If you can get yourself to read past the third sentence of this article you may just learn how this year’s primary election is less about politics, or political solutions to America’s problems, and more about the confluence of three things: technology, the power of narrative, and the collective conscious of America.
Try to get through the next sentence knowing it is neither an endorsement for, nor an indictment of, a Presidential Primary candidate.
Politics aside, Donald Trump is the best-qualified candidate to win the Presidential Primaries.
The Most Qualified Candidate Has a Different Kind of Credential
I say this because he has the most experience of any of the candidates in the most powerful force driving the process—reality television. He is the only candidate who actually has hosted his own hit reality TV show. What does this have to do with politics? Nothing. Remember, I said, “Politics aside…”
Everyone is turning their minds in circles writing articles and creating commentary trying to explain what they call, “The Trump Phenomenon.” They chalk it up to the angry voter, the desire for Washington outsiders and a number of other theories.
The problem with all of these theories is that they neglect to consider the collective mind of the American people and the effect that reality television has had on it since the 1990’s. (MTV “Real World”, credited with popularizing the genre, launched in 1992).
According to the most recent survey by the Labor Department focusing on how American’s spend their time, the average American watches television two hours and 49 minutes per day, up ten minutes from the previous year. (You can see the survey results on the Bureau of Labor and Statistics website: “American Time Use Survey Report”.) Aside from sleep, and work, this is the most time we spend on anything during the day.
The American Collective Conscious and Presidential Primaries
So, what does all of this have to do with the Presidential Primary Elections? For almost 16 years we have been increasingly watching reality television shows where individuals are voted off of the show until one person is left and finally proclaimed the winner (think of “Survivor”, “The Biggest Loser”, “Top Chef”, etc.). Anyone who has watched “American Idol” will tell you that the winner isn’t always the most talented. These shows are careful to develop narratives around each of the characters so that the audience can find themselves emotionally attached to them. Then the contestants “perform” and are critiqued prior to the “vote.” This is the formula we’ve learned to understand for almost 16 years. It’s how reality TV shows work.
Along comes this year’s Presidential Primary and Donald Trump, who by the way once told the producer of “The Apprentice”, “… politics is kind of a TV show.” He often refers to his poll numbers as “ratings,” the debate platform as “the stage,” and exclaimed during his recent fundraiser held the same night as the Fox News debates, “Look at all of the cameras in here! There must be more than at the Academy Awards!”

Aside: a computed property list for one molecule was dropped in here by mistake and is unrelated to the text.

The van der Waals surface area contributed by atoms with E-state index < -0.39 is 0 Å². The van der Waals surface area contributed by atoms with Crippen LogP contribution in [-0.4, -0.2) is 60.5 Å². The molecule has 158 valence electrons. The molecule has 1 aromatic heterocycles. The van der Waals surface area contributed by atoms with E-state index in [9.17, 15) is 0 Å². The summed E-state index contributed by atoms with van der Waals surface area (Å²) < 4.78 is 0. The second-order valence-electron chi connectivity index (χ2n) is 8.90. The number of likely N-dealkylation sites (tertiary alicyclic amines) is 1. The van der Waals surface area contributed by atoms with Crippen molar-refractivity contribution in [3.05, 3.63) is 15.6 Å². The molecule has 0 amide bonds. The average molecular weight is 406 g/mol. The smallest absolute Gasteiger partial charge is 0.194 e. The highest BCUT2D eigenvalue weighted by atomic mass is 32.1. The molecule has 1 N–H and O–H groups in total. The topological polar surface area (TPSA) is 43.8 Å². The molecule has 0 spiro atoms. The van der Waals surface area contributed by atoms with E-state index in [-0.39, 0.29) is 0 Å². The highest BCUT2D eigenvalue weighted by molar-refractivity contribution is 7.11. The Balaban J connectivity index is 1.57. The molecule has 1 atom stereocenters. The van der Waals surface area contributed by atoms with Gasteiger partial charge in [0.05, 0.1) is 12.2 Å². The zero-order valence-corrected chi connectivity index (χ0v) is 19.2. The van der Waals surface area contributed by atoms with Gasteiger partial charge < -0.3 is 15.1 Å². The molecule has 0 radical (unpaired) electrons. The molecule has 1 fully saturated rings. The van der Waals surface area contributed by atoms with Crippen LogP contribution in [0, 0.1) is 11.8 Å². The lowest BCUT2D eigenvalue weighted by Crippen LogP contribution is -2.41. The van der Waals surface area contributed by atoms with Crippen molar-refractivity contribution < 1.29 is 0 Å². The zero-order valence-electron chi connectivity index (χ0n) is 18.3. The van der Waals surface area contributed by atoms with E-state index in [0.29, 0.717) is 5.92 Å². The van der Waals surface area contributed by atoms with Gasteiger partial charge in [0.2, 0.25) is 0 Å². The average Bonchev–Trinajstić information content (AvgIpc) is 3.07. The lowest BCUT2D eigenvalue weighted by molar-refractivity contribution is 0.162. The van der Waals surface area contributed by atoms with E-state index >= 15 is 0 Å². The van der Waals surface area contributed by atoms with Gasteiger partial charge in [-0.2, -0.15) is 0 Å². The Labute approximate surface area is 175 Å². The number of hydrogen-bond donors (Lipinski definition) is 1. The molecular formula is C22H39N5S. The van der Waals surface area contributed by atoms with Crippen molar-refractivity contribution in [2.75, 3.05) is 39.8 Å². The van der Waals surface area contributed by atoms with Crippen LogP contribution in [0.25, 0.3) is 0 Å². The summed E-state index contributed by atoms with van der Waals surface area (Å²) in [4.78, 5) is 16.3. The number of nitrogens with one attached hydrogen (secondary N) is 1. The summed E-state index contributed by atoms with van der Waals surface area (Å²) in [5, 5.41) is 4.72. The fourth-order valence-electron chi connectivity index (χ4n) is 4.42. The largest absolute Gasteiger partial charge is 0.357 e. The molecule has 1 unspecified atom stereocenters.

Whether you love him or hate him (there doesn’t seem to be a lot of people who are indifferent to him), Donald Trump understands that this is the first time since September 26, 1960—the first televised Presidential debate in American history—that the medium of television can have a major impact on an election. I’m not referring to advertising or what the media says, I’m referring to the relationship between reality shows and the American collective mind.
If you find my last statement a bit of a stretch, consider how the media is covering the debates. If you forget about politics and just listen to post-debate coverage you will hear judges critiquing individual performances. Even the media has found themselves behaving to and following the format of a reality show.
Reality TV Primaries: “… politics is kind of a TV show”
Donald Trump understands that we don’t believe what most politicians say during primary campaigns. History has taught us better. He also understands that after almost sixteen years of conditioning, our conscious minds have trouble differentiating televised campaigns from the reality show format. His unspoken strategy is to play his campaign like it’s a reality show and he’s the star. In this way, we don’t need to hear the specifics of what or how he’ll fix the economy or any other problems our country faces. He simply has to keep us interested in watching the show.
The biggest problem with what is happening is that the consequences of a Presidential Election are far more important than any reality show could ever be. When a winner survives to the end of a reality show, we—as a nation—are largely unaffected by the consequences.
This article isn’t about whether we should or shouldn’t elect Donald Trump as the 45th President of the United States. It’s about understanding ourselves culturally. The Donald Trump Phenomenon is more about the role television has played in the conditioning of our collective mind than it is about angry voters.
I’ve never been one to tell people who they should vote for or against and I’m not going to start now. As one who has studied culture and the collective mind for well over thirty years, I was compelled to write this article to help people understand what is happening so they can stop themselves from playing along to the reality TV narrative of these Presidential Primaries, and begin to truly analyze the politicians who are running in a more perspicacious context.
After all, we are about to vote for an American President, not an American Idol.
© Joe Caruso and Caruso Leadership. Reprints available with permission.